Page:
This is the premiere recording of Fauré’s complete Vocalises, a thirty-strong collection which has lain undiscovered for over a hundred years. Written when Fauré was Director of the Paris Conservatoire, these exquisite vignettes find new life in this performance by acclaimed trumpeter Jonathan Freeman-Attwood and French piano music expert Roy Howat, who edited the newly discovered works for publication in 2013.
The 'bonus tracks' are taken from Jonathan's earlier recordings La trompette retrouvée and Trumpet Masque and provide a little Baroque counterpoint.
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Not often does the opportunity arise to publish over thirty hitherto unknown pieces by a major composer from a century ago. How good is the music? How did it lie so long unpublished? The first publication of the Complete Vocalises of Gabriel Fauré (Peters Edition, 2013) addresses these questions on paper but nothing speaks more vividly for the music’s quality than performance.
The pieces’ background is straightforward, if born of unusual circumstances; in 1905 Gabriel Fauré was suddenly appointed Director of the Paris Conservatoire, in the wake of a dramatic scandal (following Maurice Ravel’s exclusion from the final round of the Prix de Rome composition award). One of Fauré’s first priorities was the total reformation of how singing was taught, to steer it away from a long-entrenched obsession with second-rate grand opera. Study of art song was made mandatory, along with vocalises to ‘develop vocal suppleness, articulation and voice placement and production’. During 1906-16 Fauré accordingly composed vocalises as sight-singing tests for the Conservatoire’s various exams through the year, from admission exams to the final public graduation recitals. For several decades these were regularly reused for sight-singing exams (and thus kept under lock and key, with no thought of publication). Eventually they fell out of use, their manuscripts deposited at the French National Archives where they lay dormant for over half a century. Their first collected publication in 2013 forms part of the new Peters Critical Edition of Fauré’s complete songs (edited by Roy Howat and Emily Kilpatrick), a project whose preparation has been based at the Royal Academy of Music with support from the Arts and Humanities Research Council.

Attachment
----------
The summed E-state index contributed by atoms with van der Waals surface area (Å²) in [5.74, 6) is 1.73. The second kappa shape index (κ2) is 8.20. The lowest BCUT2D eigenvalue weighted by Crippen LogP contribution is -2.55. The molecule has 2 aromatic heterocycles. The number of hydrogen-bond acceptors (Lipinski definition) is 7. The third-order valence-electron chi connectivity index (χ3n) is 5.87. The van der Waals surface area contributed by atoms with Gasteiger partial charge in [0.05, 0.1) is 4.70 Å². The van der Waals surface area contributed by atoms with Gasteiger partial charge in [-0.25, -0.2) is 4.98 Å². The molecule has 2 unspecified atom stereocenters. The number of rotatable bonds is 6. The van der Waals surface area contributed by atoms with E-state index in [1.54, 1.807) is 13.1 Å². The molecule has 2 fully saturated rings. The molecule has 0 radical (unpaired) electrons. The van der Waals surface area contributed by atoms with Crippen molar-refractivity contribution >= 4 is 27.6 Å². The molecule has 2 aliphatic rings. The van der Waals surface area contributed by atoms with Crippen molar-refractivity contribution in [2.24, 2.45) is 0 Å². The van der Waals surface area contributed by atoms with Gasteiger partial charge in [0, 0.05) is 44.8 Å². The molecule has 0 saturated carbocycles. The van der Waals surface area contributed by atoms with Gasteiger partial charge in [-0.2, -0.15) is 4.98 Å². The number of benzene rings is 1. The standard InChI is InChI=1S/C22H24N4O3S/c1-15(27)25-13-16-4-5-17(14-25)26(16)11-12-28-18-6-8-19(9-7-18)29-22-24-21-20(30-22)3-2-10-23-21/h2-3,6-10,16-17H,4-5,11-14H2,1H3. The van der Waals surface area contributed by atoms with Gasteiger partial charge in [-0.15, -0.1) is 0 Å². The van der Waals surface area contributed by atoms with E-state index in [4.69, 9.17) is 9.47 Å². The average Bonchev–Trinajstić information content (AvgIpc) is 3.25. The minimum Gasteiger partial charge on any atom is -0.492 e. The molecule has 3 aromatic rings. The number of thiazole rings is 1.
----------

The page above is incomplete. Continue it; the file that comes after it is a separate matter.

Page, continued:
The surviving manuscripts of these vocalises offer a rare glimpse into a composer’s (or conservatoire director’s) busy working life. Composed without posterity in mind, they are mostly written on odds and ends of manuscript paper, sometimes using reverse sides of old draft pages for published works like piano impromptus or the opera Pénélope. Some were probably dashed off during busy weeks in the office; some suggest a sudden inspiration taking Fauré by surprise; others again evince considerable thought and preparation, perhaps in developing a musical concept from an existing repository of material. Careful revisions visible on several of them attest to the care Fauré took over them. Once tidied up, these complete drafts were then used by the Conservatoire’s official copyist to prepare tidy scores for exam candidates and juries to read from.